Surf and hopefully sun combine to shine on an outdoor celebration for all at the Waitangi Day Festival surging into Muriwai.
The February 6 event is a fundraiser for the new surf club-community centre, which is the festival venue.
Soljah - a group with Kaipara connections - musician-producer Tiki Taane of Woodhill, Masterton-based musician Warren Maxwell, Wellington-based singer Ria Hall, Piha electronica musician Paddy Free and Will Crummer & the Rarotongans are some of the headline acts.
Muriwai songstress Nat Rose will also perform.
Festival organiser Erin Griffin is confident the event will sell out after its inaugural success in 2012, with strong support from volunteers.
"Our theme is Every Day is Waitangi Day and we will hammer that home with the music, speakers, our tribute to ocean, our zero waste policy and the whole vibe."
Festival director Moana Maniapoto, whose own band Moana & the Tribe will also perform, says every artist she approached was delighted to be invited.
"Our festival isn't an annual event and it's not the biggest, flashest festival in town and that's actually one of our attractions, particularly for families because it's safe. It's kaupapa-driven too - and we're next to the beach. What's not to love?"
It will be Tiki Taane's first appearance at the festival. He first rose to prominence as frontman of leading band Salmonella Dub before embarking on his solo career in January 2007.
His debut and award-winning solo release Past Present Future achieved double platinum sales, and the acoustic ballad Always On My Mind hit No 1, breaking two all-time New Zealand records.
Five-piece soul funk unit Soljah are known for their mesmerising live performances and ground stomping sound.
There is an eclectic blend of influences from members including the heavily distorted guitar lines mixed with jazz harmony from guitarist Les Watene, who has a degree in jazz and has been playing guitar since he was 12.
Tawhiri Littlejohn on the bass drum has history of playing reggae music since he was young, touring with his father's band since he was 15. His brother Raniera has similar experience and is on bass.
Ben Ratima provides soulful vocals growing up on the likes of artists such as Stevie Wonder since he was 7.
Jacob Nansen has the rhythm and blues touch on keys, playing since he was 14 and performing for artists including Nesian Mystik, Stan Walker, J Williams, Dane Rumble, Kimbra, Vince Harder, and David Dallas.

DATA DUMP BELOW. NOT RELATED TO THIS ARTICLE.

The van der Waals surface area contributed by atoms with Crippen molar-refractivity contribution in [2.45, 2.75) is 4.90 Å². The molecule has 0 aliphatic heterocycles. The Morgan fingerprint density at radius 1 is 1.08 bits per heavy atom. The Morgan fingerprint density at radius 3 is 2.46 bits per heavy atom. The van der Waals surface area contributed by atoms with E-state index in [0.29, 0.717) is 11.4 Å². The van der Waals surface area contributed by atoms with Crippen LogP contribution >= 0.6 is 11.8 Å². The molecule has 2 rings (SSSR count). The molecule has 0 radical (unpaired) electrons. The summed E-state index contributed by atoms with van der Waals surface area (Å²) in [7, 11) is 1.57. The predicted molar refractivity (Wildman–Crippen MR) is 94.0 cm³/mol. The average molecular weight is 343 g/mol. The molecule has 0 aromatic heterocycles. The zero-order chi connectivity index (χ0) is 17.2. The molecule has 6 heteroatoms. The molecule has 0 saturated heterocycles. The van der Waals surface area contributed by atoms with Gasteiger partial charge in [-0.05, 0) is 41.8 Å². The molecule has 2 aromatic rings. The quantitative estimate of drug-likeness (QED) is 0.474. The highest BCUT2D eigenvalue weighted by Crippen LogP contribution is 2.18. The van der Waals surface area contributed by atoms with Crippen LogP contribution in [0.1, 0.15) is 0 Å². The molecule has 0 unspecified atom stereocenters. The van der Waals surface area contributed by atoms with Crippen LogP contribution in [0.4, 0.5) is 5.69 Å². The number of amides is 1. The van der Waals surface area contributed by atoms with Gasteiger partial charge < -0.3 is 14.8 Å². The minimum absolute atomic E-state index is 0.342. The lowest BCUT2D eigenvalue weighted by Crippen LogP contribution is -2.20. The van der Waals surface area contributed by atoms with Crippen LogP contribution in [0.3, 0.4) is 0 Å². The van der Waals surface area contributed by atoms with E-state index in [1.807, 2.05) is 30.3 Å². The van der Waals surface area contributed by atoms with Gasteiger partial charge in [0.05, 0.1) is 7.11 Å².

The band's album Aotearoa received a nomination for best roots album at the 2013 Vodafone New Zealand Music Awards.
Warren Maxwell is the front man for popular groups Trinity Roots and psychedelic blues quartet Little Bushman.
He continues to fulfil the promise of his 2006 New Zealand Arts Foundation New Generation Award with past collaborations with John Psathas and the APO as well as film sound track credits and high profile work on Songs from the Inside. He is also developing his own venue, King Street Live, in Masterton.
Ria Hall is an exciting new voice on the contemporary New Zealand music landscape. Her music has influences of west coast hip-hop, vintage reggae, classic soul, dance hall reggae and modern beat music.
The festival, which includes an art exhibition, is supported by Te Waka Toi (Creative New Zealand) and Rodney Local Board.
Go to muriwaifestival.com for more information.
What: Muriwai Waitangi Day Festival.
Where: Outdoors by the Muriwai surf club-community centre.
When: February 6, rain or shine, from 10am to 7pm.
Cost: Adults $20, under 12 free with an adult.
Tickets: Go to eventfinder.co.nz, Sand Dunz Cafe at Muriwai or The Daily Squeeze at Waimauku. Conditions: No smoking, alcohol, pets and zero waste.
- © Fairfax NZ News
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